Many elected officials have spoken out about the risks of Confucius Institutes. In 2021, Florida Gov. Ron DeSantis signed several pieces of legislation requiring colleges and universities to disclose any foreign grants greater than $50,000, a move which “effectively bans ‘Confucius Institutes’ from operating in Florida.” U.S. Sen. Marco Rubio (R–FL) sent letters to Florida universities hosting Confucius Institutes warning of the dangers of Chinese influence. Texas congressmen Michael McCaul and Henry Cuellar did the same to Texas’ educational institutions.

Texas Scorecard asked McCaul about the current state of Confucius Institutes in Texas and, and what further work remains on this.

“I’ve been glad to see Texas universities heed my warning and shut down Confucius Institutes. I’m extremely proud that schools like Texas A&M have become cutting-edge leaders in tackling threats to our unrivaled academic system,” he replied. “But there’s still a lot of work to do to root out the CCP’s malign influence, including the CCP’s transnational repression that infringes on students’ Constitutional rights, and its genocide and human rights atrocities that compromise university endowments. I hope to keep working with our state’s universities on these challenges.”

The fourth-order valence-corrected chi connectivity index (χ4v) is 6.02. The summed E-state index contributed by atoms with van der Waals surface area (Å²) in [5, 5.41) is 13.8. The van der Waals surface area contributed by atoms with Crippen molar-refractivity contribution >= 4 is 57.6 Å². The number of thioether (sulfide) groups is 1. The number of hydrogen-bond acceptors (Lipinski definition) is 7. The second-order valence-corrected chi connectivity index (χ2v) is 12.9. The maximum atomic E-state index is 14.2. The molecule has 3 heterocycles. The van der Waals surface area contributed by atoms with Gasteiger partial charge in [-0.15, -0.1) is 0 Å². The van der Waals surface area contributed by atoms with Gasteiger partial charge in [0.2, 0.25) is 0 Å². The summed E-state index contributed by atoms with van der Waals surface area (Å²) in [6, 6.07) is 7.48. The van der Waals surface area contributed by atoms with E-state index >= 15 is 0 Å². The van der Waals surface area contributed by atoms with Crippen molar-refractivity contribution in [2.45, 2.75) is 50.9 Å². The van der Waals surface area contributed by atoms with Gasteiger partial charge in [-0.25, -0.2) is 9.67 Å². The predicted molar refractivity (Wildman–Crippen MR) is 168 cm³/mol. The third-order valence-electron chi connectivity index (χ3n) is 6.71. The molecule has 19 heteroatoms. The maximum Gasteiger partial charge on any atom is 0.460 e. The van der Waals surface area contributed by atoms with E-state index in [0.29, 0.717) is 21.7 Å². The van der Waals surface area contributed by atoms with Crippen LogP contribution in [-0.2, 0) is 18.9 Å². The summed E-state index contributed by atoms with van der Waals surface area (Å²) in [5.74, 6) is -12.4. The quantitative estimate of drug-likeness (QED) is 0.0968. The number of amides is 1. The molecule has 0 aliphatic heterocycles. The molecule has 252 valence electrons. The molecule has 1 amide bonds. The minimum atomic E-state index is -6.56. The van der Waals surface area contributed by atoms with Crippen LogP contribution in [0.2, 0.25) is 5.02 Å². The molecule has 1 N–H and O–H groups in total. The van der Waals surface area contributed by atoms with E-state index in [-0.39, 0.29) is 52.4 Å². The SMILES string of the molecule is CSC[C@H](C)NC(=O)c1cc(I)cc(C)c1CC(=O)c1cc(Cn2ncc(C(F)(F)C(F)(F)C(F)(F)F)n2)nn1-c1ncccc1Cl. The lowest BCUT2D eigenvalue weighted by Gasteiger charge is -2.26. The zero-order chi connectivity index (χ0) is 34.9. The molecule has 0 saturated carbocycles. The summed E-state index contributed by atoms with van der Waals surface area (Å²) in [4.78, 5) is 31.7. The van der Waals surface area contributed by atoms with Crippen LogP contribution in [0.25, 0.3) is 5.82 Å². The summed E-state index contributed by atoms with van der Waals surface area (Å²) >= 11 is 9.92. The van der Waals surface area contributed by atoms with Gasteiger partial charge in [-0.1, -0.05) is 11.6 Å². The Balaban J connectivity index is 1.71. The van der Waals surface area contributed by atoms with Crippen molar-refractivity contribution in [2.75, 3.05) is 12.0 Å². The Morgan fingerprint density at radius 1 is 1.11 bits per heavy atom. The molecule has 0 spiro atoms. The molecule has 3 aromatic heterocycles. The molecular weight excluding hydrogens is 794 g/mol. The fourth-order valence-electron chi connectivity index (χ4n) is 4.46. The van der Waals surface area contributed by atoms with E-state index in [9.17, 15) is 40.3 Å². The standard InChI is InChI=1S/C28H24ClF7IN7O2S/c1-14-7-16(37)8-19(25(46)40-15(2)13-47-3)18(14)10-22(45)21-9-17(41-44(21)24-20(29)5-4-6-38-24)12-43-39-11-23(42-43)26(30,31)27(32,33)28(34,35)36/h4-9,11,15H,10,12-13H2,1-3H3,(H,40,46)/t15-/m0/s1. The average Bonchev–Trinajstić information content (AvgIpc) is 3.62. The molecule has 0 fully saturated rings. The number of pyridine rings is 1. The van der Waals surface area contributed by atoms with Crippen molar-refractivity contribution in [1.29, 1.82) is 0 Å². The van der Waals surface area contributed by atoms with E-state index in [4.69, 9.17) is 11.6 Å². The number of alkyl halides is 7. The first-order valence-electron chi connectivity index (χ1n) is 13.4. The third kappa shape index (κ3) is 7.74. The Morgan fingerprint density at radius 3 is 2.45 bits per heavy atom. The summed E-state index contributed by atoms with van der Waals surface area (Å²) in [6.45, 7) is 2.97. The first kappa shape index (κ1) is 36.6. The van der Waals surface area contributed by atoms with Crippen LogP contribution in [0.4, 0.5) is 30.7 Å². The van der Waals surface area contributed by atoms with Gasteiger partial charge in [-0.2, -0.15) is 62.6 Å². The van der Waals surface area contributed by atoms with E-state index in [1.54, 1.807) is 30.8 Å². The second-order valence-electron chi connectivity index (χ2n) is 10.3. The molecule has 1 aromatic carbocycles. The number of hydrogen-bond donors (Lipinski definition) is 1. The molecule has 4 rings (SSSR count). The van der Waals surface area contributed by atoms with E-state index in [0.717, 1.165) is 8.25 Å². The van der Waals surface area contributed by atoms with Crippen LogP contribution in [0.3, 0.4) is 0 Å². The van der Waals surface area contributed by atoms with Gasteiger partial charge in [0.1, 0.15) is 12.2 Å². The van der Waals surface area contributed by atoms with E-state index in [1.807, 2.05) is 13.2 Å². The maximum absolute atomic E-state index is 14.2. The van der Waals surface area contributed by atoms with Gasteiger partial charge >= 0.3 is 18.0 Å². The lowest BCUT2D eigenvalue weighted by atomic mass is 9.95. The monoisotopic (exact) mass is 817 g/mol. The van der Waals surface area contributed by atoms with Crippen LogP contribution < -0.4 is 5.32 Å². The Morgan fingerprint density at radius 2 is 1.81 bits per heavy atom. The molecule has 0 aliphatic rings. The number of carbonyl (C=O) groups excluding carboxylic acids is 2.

A phone interview with Congressman Cuellar’s office, echoed the same sentiment:

What [Confucius Institutes] do is they go in and want to teach language and culture and good relationships between the U.S. and China, but what we see… is that they are there to extract information through higher ed… Higher ed is there to educate our students and our communities… but at the same time they need to be guarded against actors like the Chinese who might be there to extract information that they aren’t supposed to be extracting… Higher ed is always looking for new sources of funding… and it gets very tempting when the Chinese institutes say ‘we’ll pay for this’ and they provide [funding] in a very benign type of presentation. This is why we need to be alert and higher ed needs to be on alert.

The cloud of suspicion surrounding Confucius Institutes has grown in other countries as well. Last year, it was widely reported several Confucius Classrooms publicly operated by the Australian New South Wales Department of Education were shut down amid growing concerns about Beijing’s influence in Western countries.